Daily Haiku: Sun Glow — Wolff Poetry | Poems – Resources for Beginning Writers

“Daily Haiku: Sun Glow,” love is such a challenging emotion when it comes to understanding the heart. A little piece of haiku for thought. “Daily Haiku: Sun Glow,” When I love, I love completely, but I must be sensitive to the fact that not all people love in the same way. It is I who disappoints myself…

via Daily Haiku: Sun Glow — Wolff Poetry | Poems – Resources for Beginning Writers

davidbrucehaiku: DEER AND A FENCE




Some deer and a fence

This seems so unfair because

The deer were here first


NOTE: Deer roamed North America long before humans began to put up fences.


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davidbrucehaiku: tagging






Some street art is art

But tagging is vandalism

He was here — so what?


NOTE: Tagging is signing one’s name or symbol representing oneself. It usually takes little or no skill.


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David Bruce: William Shakespeare’s 2 HENRY VI: A Retelling in Prose — Cast of Chacters and Act 1, Scene 1


Male Characters

King Henry VI.

Humphrey, Duke of Gloucester, uncle to King Henry VI.

Cardinal Beaufort, Bishop of Winchester, great-uncle to King Henry VI.

Richard Plantagenet, Duke of York.

Edward and Richard, his sons. In the future, they will be King Edward IV and King Richard III.

Duke of Somerset.

Marquess of Suffolk, later Duke of Suffolk. His given name and surname are William de la Pole.

Duke of Buckingham.

Lord Clifford.

Young Clifford, his son.

Earl of Salisbury.

Earl of Warwick. He is the Earl of Salisbury’s son. The family name of the Earl of Salisbury and the Earl of Warwick is Neville.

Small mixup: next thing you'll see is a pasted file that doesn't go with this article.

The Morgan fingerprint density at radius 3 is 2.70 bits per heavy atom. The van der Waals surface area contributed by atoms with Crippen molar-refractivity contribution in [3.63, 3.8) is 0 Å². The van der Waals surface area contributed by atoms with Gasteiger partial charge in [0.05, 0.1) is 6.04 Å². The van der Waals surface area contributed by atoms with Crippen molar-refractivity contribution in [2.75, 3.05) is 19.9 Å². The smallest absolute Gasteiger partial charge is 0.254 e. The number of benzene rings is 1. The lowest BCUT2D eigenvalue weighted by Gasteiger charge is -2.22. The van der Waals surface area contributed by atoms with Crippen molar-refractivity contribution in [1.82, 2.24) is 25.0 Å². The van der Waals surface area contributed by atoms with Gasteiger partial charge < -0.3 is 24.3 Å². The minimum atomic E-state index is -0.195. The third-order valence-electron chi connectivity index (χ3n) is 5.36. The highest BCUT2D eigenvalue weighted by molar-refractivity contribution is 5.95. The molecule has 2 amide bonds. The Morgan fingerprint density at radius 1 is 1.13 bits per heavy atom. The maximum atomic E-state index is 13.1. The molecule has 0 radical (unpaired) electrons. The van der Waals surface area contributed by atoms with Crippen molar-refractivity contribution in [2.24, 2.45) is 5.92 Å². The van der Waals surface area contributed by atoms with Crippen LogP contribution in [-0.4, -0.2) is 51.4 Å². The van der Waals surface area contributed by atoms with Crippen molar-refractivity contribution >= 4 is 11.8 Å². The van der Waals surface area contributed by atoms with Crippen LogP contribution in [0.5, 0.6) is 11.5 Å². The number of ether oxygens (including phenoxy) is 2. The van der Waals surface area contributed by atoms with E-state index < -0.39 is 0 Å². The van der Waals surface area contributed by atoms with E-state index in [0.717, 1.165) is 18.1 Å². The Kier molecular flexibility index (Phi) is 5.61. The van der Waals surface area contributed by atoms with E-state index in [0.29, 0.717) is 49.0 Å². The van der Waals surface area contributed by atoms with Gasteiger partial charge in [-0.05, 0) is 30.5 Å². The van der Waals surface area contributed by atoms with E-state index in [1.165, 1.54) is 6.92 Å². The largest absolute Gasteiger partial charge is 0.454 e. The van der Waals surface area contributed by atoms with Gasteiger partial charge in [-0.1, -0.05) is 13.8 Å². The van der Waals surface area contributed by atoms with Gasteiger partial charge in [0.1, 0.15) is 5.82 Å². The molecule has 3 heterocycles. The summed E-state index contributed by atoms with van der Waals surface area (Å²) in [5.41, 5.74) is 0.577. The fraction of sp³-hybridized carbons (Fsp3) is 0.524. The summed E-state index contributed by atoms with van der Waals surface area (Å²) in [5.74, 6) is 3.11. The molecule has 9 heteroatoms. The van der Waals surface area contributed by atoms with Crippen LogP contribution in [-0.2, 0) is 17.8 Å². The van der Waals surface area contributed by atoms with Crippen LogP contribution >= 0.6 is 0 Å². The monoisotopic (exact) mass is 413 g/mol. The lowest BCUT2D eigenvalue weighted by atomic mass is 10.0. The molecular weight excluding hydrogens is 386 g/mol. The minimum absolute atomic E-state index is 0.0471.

Lord Scales.

Lord Say.

Sir Humphrey Stafford, and William Stafford, his brother.

Sir John Stanley.


Matthew Goffe.

A Sea Captain, Master, and Master’s-Mate, and Walter Whitmore.

Two Gentlemen, prisoners with Suffolk.

John Hume and John Southwell, priests.

Roger Bolingbroke, a conjurer.

Thomas Horner, an armorer.

Peter, his apprentice.

Clerk of Chatham.

Mayor of St. Albans.

Simpcox, an imposter.

Alexander Iden, a Kentish gentleman.

Jack Cade, a rebel leader.

George Bevis, John Holland, Dick the Butcher, Smith the Weaver, Michael, and other followers of Jack Cade.

Two Murderers.

Female Characters

Margaret, Queen to King Henry VI. Before marrying King Henry VI, she was known as Margaret of Anjou.

Eleanor, Duchess to Gloucester.

Margery Jourdain, a witch.

Wife to Simpcox.

Minor Characters

Lords, Ladies, Attendants, Petitioners, Aldermen, a Herald, a Beadle, Sheriff, and Officers, Citizens, Apprentices, Falconers, Guards, Soldiers, Messengers, etc.

A Spirit.



Nota Bene

Cardinal Beaufort

In 1 Henry VI, he was known mostly as the Bishop of Winchester.

Strong Supporters of King Henry VI

Lord Clifford.

Young Clifford, Lord Clifford’s Son.

Strong Supporters of the Duke of York

Earl of Salisbury.

Earl of Warwick.


 — 1.1 —

At the palace in London, several people were assembled. On one side were King Henry VI, the Duke of Gloucester, the Earl of Salisbury, the Earl of Warwick, and Cardinal Beaufort. On the other side were Queen Margaret, the Marquess of Suffolk, the Duke of York, the Duke of Somerset, and the Duke of Buckingham.

The Marquess of Suffolk had gone to France to arrange a marriage between Margaret and King Henry VI. Now he had returned to England, bringing Margaret with him.

The Marquess of Suffolk said, “Your high imperial majestygave me the command at my departure for France,as proxy to your excellence,to marry Princess Margaret for your grace.Therefore, in the famous ancient city of Tours,in the presence of the Kings of France and Sicily;the Dukes of Orleans, Calaber, Bretagne, and Alençon; seven Earls, twelve Barons, and twenty reverend Bishops,I have performed my task and as your proxy I married her.”